‘Hope result doesn’t change way Root thinks’ – Bayliss
Despite England’s humbling defeat to West Indies at Headingley, head coach Trevor Bayliss has suggested they may be closer to settling a couple more names for this winter’s Ashes party. Half-centuries from Mark Stoneman and Dawid Malan were ultimately in a losing cause but the grit shown by both during England’s second innings earned praise from Bayliss ahead of a final audition in the third Investec Test at Lord’s.
England have deployed a revolving cast of characters worthy of a soap opera – old favourites, new faces – in their top order over recent years, although selection for the Test side is a much more sober business than during the 1980s and ’90, as demonstrated by Tom Westley retaining his place in the squad for Lord’s.
Since the end of the previous Ashes, 18 different batsmen – excluding the bottom six in this list – have been tried in the top seven, with only Alastair Cook, Joe Root, Ben Stokes and Jonny Bairstow secure in their positions (and Moeen Ali currently fulfilling his auxiliary role at No. 8). Of the others, only Keaton Jennings has managed a century and just two – Haseed Hameed and Ian Bell – averaged more than 30.
Stoneman replaced Jennings at the start of the series against West Indies, becoming Cook’s 12th opening partner since the retirement of Andrew Strauss in 2012, and made 52 in his third innings – a composed knock in which he batted on after suffering a dislocated finger, leading Bayliss to describe him as a “tough type of player”. Malan, meanwhile, scored his second half-century in consecutive Tests, having grafted against type for 186 deliveries.
Bayliss’ admission that he has “fingers crossed for them” is reflective of a patchy track record in Tests since joining the selection panel after his appointment in 2015 and there are still several rounds of the Championship remaining in which players – such as Lancashire’s Liam Livingstone, who scored a career-best double-hundred on Tuesday – could come to the fore. While Westley’s position at No. 3 remains less certain, Bayliss was optimistic Stoneman and Malan would present strong cases to be in Australia.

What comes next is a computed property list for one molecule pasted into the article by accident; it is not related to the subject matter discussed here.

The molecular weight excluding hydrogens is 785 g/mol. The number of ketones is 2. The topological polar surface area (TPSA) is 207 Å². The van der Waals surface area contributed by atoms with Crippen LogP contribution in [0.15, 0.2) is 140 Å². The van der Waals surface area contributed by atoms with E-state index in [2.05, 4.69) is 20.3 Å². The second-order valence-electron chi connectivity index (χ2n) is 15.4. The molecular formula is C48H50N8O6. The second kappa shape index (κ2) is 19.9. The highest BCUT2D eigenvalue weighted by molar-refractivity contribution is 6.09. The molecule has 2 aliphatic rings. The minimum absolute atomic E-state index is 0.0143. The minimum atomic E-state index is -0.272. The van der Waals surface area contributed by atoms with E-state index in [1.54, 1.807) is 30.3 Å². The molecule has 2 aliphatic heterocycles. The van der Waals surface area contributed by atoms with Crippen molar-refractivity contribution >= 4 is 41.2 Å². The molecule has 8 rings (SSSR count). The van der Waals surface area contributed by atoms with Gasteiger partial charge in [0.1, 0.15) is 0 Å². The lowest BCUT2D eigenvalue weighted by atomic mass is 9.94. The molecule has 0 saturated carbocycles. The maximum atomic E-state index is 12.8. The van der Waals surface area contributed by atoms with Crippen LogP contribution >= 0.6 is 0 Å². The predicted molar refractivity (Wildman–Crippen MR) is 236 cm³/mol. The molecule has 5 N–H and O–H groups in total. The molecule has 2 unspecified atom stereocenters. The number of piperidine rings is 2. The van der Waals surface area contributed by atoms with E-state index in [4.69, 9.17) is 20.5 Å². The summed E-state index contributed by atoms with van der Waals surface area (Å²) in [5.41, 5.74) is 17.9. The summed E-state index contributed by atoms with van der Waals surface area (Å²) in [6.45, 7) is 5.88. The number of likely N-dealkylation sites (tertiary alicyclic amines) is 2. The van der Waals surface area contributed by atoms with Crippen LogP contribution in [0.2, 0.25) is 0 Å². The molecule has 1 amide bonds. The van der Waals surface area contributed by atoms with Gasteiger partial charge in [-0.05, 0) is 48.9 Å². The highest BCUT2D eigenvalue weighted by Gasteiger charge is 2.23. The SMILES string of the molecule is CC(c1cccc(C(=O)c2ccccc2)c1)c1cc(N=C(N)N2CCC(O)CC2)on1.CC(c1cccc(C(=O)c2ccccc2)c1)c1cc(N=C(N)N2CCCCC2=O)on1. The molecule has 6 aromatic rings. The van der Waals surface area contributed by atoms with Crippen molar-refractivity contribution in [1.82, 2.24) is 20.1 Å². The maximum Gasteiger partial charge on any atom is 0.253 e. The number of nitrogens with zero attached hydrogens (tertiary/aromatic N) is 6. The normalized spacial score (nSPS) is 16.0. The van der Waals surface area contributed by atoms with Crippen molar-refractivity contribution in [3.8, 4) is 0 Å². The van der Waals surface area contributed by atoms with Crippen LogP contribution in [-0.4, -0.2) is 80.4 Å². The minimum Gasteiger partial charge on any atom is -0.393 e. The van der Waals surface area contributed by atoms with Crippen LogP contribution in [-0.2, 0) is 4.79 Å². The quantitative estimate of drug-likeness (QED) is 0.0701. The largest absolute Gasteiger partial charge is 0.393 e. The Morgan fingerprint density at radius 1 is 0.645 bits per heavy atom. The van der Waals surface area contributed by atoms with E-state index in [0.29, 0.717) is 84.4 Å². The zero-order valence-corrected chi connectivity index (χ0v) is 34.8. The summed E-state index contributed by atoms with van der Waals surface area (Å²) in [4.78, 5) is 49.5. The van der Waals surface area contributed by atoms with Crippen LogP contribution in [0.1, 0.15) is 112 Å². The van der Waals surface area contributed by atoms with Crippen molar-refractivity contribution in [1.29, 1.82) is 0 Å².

“We hope so. This last Test match will be another opportunity for them to really nail it down,” Bayliss said. “They have started to look comfortable and they can both play off the back foot so the signs are looking good. But, as you know, we’ve said that before and we’ve had a change after a few more matches. I still have fingers crossed for them.
Mark Stoneman was struck a painful blow on the finger on 35 © Getty Images
“I suppose more than anything, they started to look comfortable at the crease, if that’s possible in a Test match. Certainly, Mark looks like a tough type of player to me. He looks like he’s ready for a scrap the whole time but, when the bad ball comes along, he is able to put it away. That was the impression throughout our second innings, we were very watchful and wanted to bat for a long time but our mind was on the job because, when we got a bad ball, we were able to put it away. Dawid has a couple of 60s now, looked a bit nervous in that first one but, as I said, he was starting to look more comfortable in this Test match.”